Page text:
OKD is a cloud-based Kubernetes container platform. The foundation of OKD is based on Kubernetes and therefore shares the same technology. To learn more about OKD and Kubernetes, see product architecture.
As a cluster administrator, you can use the OKD installation program to install and deploy a cluster by using one of the following methods:
The control plane manages the worker nodes and the pods in your cluster. You can configure nodes with the use of machine config pools (MCPs). MCPs are groups of machines, such as control plane components or user workloads, that are based on the resources that they handle. OKD assigns different roles to hosts. These roles define the function of a machine in a cluster. The cluster contains definitions for the standard control plane and worker role types.
You can use Operators to package, deploy, and manage services on the control plane. Operators are important components in OKD because they provide the following services:
Perform health checks
Provide ways to watch applications
Manage over-the-air updates
Ensure applications stay in the specified state
As a developer, you can use different tools, methods, and formats to develop your containerized application based on your unique requirements, for example:
Use various build-tool, base-image, and registry options to build a simple container application.
Use supporting components such as OperatorHub and templates to develop your application.
Package and deploy your application as an Operator.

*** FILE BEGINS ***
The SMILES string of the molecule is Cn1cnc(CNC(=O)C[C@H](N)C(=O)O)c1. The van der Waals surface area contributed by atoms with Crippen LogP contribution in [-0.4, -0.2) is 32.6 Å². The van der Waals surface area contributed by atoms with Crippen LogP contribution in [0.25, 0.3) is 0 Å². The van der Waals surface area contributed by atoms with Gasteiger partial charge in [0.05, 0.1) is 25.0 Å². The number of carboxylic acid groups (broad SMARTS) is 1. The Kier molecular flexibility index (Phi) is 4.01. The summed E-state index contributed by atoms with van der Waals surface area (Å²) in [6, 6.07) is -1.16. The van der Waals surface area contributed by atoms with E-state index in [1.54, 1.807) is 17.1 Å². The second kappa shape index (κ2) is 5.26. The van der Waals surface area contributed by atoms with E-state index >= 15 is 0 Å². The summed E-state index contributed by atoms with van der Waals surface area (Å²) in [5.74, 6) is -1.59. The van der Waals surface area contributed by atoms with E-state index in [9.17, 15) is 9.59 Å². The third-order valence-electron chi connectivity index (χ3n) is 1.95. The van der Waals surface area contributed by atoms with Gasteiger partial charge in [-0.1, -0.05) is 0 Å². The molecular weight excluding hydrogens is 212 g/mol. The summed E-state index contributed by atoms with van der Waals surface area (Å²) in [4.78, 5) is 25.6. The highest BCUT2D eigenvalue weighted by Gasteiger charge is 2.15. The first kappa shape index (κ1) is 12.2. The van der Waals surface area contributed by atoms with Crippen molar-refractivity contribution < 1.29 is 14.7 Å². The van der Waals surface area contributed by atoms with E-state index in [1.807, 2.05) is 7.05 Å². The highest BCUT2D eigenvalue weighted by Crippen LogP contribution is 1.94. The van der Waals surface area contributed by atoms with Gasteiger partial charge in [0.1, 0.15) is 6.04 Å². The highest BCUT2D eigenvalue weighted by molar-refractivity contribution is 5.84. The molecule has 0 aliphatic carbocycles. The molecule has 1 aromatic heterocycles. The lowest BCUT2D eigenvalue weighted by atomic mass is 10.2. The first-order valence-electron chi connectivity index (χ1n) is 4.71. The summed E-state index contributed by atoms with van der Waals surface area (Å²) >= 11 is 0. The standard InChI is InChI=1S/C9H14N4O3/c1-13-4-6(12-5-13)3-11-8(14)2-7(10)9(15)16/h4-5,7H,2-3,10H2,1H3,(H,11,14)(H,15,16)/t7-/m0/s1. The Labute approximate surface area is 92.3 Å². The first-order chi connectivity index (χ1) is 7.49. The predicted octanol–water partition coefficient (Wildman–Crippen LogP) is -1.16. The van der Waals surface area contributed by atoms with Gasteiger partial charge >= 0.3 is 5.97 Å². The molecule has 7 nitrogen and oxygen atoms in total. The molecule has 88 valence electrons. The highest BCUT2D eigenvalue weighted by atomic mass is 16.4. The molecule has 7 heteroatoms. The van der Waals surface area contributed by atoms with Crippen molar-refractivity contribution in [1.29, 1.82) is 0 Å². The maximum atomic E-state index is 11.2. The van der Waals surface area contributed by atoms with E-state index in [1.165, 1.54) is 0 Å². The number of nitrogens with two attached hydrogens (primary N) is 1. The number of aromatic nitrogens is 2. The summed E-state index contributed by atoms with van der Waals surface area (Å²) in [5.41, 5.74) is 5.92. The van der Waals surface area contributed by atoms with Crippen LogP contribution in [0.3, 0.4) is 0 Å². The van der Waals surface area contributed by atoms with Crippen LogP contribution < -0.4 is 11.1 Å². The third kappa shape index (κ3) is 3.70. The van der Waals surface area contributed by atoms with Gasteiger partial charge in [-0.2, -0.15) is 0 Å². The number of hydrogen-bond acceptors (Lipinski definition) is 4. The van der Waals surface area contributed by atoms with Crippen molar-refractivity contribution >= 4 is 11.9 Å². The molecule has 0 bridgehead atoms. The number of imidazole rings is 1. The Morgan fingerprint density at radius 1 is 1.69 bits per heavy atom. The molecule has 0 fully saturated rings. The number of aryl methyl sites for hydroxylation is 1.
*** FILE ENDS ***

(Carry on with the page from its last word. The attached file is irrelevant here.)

You can also create a Kubernetes manifest and store it in a Git repository. Kubernetes works on basic units called pods. A pod is a single instance of a running process in your cluster. Pods can contain one or more containers. You can create a service by grouping a set of pods and their access policies. Services provide permanent internal IP addresses and host names for other applications to use as pods are created and destroyed. Kubernetes defines workloads based on the type of your application.
As a cluster administrator, you can perform the following Fedora CoreOS (FCOS) tasks:
Learn about the next generation of single-purpose container operating system technology.
Choose how to configure Fedora CoreOS (FCOS)
Choose how to deploy Fedora CoreOS (FCOS):
The OKD installation program creates the Ignition configuration files that you need to deploy your cluster. Fedora CoreOS (FCOS) uses Ignition during the initial configuration to perform common disk tasks, such as partitioning, formatting, writing files, and configuring users. During the first boot, Ignition reads its configuration from the installation media or the location that you specify and applies the configuration to the machines.
You can learn how Ignition works, the process for a Fedora CoreOS (FCOS) machine in an OKD cluster, view Ignition configuration files, and change Ignition configuration after an installation.
You can use admission plug-ins to regulate how OKD functions. After a resource request is authenticated and authorized, admission plug-ins intercept the resource request to the master API to validate resource requests and to ensure that scaling policies are adhered to. Admission plug-ins are used to enforce security policies, resource limitations, or configuration requirements.